Broder on Congressional Opportunities
David Broder's column today is well worth a read; he rightly suggests that the Supreme Court's decision last week in the Hamdan case is an important opening for Congress to re-assert its authority, and a necessary slap-down of an overreaching executive:
"Once again the chief executive had to be reminded that he is not above the law. No more than the security threats Nixon invented to justify his rogue police state operations will the war on terrorism relieve the president of the burden imposed by the Constitution to 'faithfully execute the laws.' He can't just make them up to suit his convenience.
For anyone who was worried that the United States was in danger of losing its precious freedoms as it mobilized to combat the threat of Islamic terrorism, the Stevens opinion was the best possible Independence Day gift. The Supreme Court that helped install President Bush in the presidency when it cut off the recounting of Florida votes sent him a clear message that he must operate in ways that Congress and the Constitution permit."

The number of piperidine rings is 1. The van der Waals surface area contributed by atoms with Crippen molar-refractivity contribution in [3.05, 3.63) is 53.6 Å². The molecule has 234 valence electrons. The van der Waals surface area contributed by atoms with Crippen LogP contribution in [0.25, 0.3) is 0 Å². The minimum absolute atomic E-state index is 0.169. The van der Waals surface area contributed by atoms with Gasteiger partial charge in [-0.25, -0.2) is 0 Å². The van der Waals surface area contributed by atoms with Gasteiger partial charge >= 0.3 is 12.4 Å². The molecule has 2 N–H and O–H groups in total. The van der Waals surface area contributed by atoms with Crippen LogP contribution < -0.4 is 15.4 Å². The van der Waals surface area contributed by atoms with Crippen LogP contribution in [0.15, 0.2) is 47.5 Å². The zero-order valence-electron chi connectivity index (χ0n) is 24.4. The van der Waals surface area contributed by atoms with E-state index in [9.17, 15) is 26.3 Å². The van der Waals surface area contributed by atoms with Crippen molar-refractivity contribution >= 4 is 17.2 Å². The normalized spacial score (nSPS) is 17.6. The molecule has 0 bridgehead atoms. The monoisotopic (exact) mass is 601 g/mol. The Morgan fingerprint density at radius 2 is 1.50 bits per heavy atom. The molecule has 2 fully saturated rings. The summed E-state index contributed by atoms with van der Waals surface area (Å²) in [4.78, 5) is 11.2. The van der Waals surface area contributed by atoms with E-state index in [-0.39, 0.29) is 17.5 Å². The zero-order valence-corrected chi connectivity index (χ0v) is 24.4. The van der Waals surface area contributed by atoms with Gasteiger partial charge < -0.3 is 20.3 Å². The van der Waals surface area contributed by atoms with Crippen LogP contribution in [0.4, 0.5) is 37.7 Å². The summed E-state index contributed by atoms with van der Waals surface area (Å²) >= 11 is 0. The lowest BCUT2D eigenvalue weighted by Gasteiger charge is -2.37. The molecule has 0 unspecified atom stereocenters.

Quite so. As Broder goes on to say, Congress should not fear, or shirk, their responsibilities here - even if they have done so for the past five years. Our checks and balances continue to work, but Congress must step up and do its part.